Fast food chain McDonald's plans to develop nine new restaurants in New Zealand and hire an extra 4000 people.

Brett Watson, McDonald's development director, told the Property Council's retail conference in Auckland yesterday about its big growth strategy and how the global business viewed New Zealand as having untapped potential.

McDonald's is planning to open one of the nine outlets around Britomart in Auckland in time for the Rugby World Cup, he said.

Simon Kenny, McDonald's national communication manager, could only disclose two of the new locations.

"We have the new Balmoral and Britomart restaurants scheduled to open in the next two to three months. The Britomart site is at the bottom of the Mercure Hotel on the corner of Galway St and Queen St.

"The others are commercially sensitive at the moment but 170 restaurants by the end of 2012 is a target," Kenny said.

The past few months have already seen big expansion, mainly in the North Island.

McDonald's opened a free-standing outlet at Albany this month. In May, it opened at Lunn Ave, Mt Wellington. Last year, it opened in Taumarunui, Paeroa, Whangaparaoa, Frankton at Queenstown, Bunny St in Wellington, Te Puke, The Base in Hamilton, Mt Maunganui, Te Ngae in Rotorua, Constellation Drive on the North Shore and Richmond at Nelson.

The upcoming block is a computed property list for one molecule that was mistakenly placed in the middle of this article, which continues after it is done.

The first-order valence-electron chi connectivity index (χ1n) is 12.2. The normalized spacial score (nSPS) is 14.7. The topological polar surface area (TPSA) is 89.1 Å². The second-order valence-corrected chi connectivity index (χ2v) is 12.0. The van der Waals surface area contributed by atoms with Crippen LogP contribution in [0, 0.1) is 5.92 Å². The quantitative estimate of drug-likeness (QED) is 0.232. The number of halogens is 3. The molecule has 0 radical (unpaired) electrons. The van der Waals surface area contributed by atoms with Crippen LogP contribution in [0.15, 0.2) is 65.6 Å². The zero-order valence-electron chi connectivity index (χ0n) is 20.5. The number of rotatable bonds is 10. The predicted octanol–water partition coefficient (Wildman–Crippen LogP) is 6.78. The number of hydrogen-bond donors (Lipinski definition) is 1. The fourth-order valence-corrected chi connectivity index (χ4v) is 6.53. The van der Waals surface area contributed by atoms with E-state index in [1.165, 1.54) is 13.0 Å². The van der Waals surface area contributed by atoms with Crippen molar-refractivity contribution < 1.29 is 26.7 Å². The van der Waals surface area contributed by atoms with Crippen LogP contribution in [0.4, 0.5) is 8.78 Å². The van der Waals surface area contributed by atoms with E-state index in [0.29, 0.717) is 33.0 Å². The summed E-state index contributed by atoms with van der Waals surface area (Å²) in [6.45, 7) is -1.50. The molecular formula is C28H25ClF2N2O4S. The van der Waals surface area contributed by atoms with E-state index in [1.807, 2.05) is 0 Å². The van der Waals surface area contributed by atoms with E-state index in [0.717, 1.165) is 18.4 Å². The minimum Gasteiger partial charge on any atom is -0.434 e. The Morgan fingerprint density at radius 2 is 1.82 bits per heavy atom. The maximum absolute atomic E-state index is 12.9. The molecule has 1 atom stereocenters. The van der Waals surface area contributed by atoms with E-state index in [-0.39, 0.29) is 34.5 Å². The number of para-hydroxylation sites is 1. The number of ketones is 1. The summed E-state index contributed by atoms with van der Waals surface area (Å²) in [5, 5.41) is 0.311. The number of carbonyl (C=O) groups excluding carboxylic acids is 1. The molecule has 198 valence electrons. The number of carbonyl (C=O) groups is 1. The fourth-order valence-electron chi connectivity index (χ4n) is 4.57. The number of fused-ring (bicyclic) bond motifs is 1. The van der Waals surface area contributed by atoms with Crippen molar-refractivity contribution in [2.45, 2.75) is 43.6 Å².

McDonald's will soon introduce a new breakfast offering, Watson said.

Franchisees needed about $1 million cash to establish a McDonald's.

That would allow them to purchase the business for about $350,000 and have enough money to establish and run it.

McDonald's looked for a 20-year commitment from franchisees. It wants to grow the restaurant numbers per franchisee.

Watson described how McDonald's keeps an eye on the franchises, sending "mystery shoppers" to outlets to check standards, speed, greetings and experience.

McDonald's sought locations with high visibility, easy access, busy trade, high traffic volumes and prominent signage.

Properties fall into three classes: drive-throughs of varying store size to reflect different markets; instores with high pedestrian counts such as Britomart and Wellington's Bunny St; and foodcourts in malls.

But wage rates were a concern, Watson said.

Unite Union began negotiating with McDonald's and Burger King in March, seeking $15 an hour from McDonald's and better conditions including extended security of hours, recognition of full-time positions and pay allowances for graveyard shifts.

"We're paying $13 an hour and in the throes of settling with Unite Union soon," Watson said. "But it will be nowhere near $15 an hour and let me tell you, if we went up to that number the viability of our future development programme would be jeopardised."

Last year, McDonald's NZ served:
* 5.58m kg of beef
* 2.3m kg of chicken
* 15.6m kg of potatoes
* 85m buns and rolls
* 4.6m litres of milk
* 11m eggs

Source: McDonald's Restaurants (NZ)